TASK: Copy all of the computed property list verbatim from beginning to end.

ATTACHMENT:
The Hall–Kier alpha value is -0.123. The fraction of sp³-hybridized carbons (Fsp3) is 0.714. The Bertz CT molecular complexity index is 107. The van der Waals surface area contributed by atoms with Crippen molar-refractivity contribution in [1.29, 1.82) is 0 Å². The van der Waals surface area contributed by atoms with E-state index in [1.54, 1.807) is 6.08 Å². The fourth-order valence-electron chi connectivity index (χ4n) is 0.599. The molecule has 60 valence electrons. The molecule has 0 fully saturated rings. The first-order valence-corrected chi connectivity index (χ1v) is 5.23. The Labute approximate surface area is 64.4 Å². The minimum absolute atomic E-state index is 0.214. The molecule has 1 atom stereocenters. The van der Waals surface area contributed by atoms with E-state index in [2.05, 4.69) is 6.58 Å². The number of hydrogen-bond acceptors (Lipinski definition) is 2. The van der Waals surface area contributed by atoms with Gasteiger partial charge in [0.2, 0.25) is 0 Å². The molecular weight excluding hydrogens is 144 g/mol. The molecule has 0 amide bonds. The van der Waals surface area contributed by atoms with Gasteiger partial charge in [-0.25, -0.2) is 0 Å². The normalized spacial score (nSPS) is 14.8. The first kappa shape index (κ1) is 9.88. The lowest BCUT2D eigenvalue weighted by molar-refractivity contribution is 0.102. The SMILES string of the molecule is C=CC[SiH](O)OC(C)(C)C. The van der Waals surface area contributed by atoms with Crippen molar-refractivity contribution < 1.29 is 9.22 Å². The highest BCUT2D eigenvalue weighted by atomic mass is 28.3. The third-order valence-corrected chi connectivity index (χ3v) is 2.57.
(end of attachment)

The Hall–Kier alpha value is -0.123. The fraction of sp³-hybridized carbons (Fsp3) is 0.714. The Bertz CT molecular complexity index is 107. The van der Waals surface area contributed by atoms with Crippen molar-refractivity contribution in [1.29, 1.82) is 0 Å². The van der Waals surface area contributed by atoms with E-state index in [1.54, 1.807) is 6.08 Å². The fourth-order valence-electron chi connectivity index (χ4n) is 0.599. The molecule has 60 valence electrons. The molecule has 0 fully saturated rings. The first-order valence-corrected chi connectivity index (χ1v) is 5.23. The Labute approximate surface area is 64.4 Å². The minimum absolute atomic E-state index is 0.214. The molecule has 1 atom stereocenters. The van der Waals surface area contributed by atoms with E-state index in [2.05, 4.69) is 6.58 Å². The number of hydrogen-bond acceptors (Lipinski definition) is 2. The van der Waals surface area contributed by atoms with Gasteiger partial charge in [0.2, 0.25) is 0 Å². The molecular weight excluding hydrogens is 144 g/mol. The molecule has 0 amide bonds. The van der Waals surface area contributed by atoms with Gasteiger partial charge in [-0.25, -0.2) is 0 Å². The normalized spacial score (nSPS) is 14.8. The first kappa shape index (κ1) is 9.88. The lowest BCUT2D eigenvalue weighted by molar-refractivity contribution is 0.102. The SMILES string of the molecule is C=CC[SiH](O)OC(C)(C)C. The van der Waals surface area contributed by atoms with Crippen molar-refractivity contribution < 1.29 is 9.22 Å². The highest BCUT2D eigenvalue weighted by atomic mass is 28.3. The third-order valence-corrected chi connectivity index (χ3v) is 2.57.